Sancho has offered insight and advice.  I wish you a good recovery and peace. Take care of yourself.


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Bbyro

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What is your sexual orientation: Straight
Who in your life has "personality" issues: Child
Relationship status: Married
Posts: 3


« Reply #5 on: December 16, 2022, 04:24:41 AM »

Omg Sancho, what you say is sooo helpful. Especially about borderline being on edge of psychosis! She has told me many times she hears voices, although her current narrative is that she has never had a mental illness and that it was all fabricated by me to humiliate her.  I’ve actually been taking this seriously and wondering if getting her mental health support does make me a bad mum. Knowing about the psychosis helps me detach from these false narratives and hopefully be kinder to myself.

The other thing I find triggering is the argument I have heard that Bpd is ‘caused’ by parents who do not validate their child’s feelings. I don’t think this is true in my case as I’m an extremely emotionally open person who encourages others to be emotionally present. But my daughter only shows two emotions, rage and anguish. This is another thing my dd accused me of, that her rage is due to me suppressing her emotions. I have s tendency to self blame (my mother has npd) so I’m pretty easy to guilt trip by someone wanting to dump blame my way! Please reassure me that this is genetic! If I have in any way ‘caused’ this I don’t think I can live with myself. Many family members including her dad and my brother show identificar tendencies.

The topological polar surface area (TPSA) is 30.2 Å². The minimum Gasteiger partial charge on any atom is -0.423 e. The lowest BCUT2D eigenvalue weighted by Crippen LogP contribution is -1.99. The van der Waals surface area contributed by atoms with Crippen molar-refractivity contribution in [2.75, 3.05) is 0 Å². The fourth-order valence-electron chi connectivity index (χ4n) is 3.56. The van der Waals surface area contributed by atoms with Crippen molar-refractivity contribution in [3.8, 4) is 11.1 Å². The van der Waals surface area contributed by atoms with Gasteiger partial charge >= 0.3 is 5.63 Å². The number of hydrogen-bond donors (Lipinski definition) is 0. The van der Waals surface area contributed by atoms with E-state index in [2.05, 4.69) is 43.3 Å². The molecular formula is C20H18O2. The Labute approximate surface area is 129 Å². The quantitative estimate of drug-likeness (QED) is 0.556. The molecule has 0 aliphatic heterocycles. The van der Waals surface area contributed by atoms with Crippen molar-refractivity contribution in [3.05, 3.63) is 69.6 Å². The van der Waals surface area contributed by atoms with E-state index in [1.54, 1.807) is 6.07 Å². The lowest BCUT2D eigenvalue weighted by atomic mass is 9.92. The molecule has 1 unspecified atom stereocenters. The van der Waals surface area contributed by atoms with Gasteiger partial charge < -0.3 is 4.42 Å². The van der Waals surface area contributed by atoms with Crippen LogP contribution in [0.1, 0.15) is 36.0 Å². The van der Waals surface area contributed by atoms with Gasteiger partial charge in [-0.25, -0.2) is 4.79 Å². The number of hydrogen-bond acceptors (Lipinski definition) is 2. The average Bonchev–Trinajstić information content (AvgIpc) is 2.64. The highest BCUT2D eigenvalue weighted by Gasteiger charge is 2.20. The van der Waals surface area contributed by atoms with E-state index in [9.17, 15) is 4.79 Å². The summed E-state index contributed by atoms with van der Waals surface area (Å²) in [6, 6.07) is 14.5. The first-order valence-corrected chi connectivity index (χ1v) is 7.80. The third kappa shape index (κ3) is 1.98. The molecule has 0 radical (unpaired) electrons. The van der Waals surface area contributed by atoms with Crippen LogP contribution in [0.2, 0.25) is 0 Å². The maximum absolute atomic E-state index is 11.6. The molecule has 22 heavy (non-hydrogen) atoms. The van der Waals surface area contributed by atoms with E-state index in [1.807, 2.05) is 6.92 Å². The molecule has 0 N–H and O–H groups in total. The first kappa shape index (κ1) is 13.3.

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Sancho
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« Reply #6 on: December 18, 2022, 02:55:39 AM »

Hi Bbyro
If you are a person who takes what others say  to heart - as I used to be! - it is very difficult to be able to let the words of a bpd loved one go past you. But it is possible with lots of practice!

Also, when people post here, they are usually focused on their child with BPD. Sometimes though you will read a comment such as 'I have 3 other children and they are all well adjusted and coping well in their lives'.

When you think about these statements you can see that all four children have been parented by the same person, in the same way and in the same environment. Only one has developed BPD.

So the factors that come together in BPD are separate to parenting style or environmental factors.

When my dd first struggled and I was looking up information about BPD I came across a text called 'Biological unhappiness' by a doctor Leyland Heller. He is a GP who came across many patients with BPD and he is convinced the cause of the illness is in biological factors.

I think the emphasis here at BPD family is that while we do all we can for our bpd children (and getting help from mental health professionals is what anyone should do if they can) - we can only take responsibility for how we respond to the challenges bpd presents.

We didn't cause it, we can't control it, we can't cure it.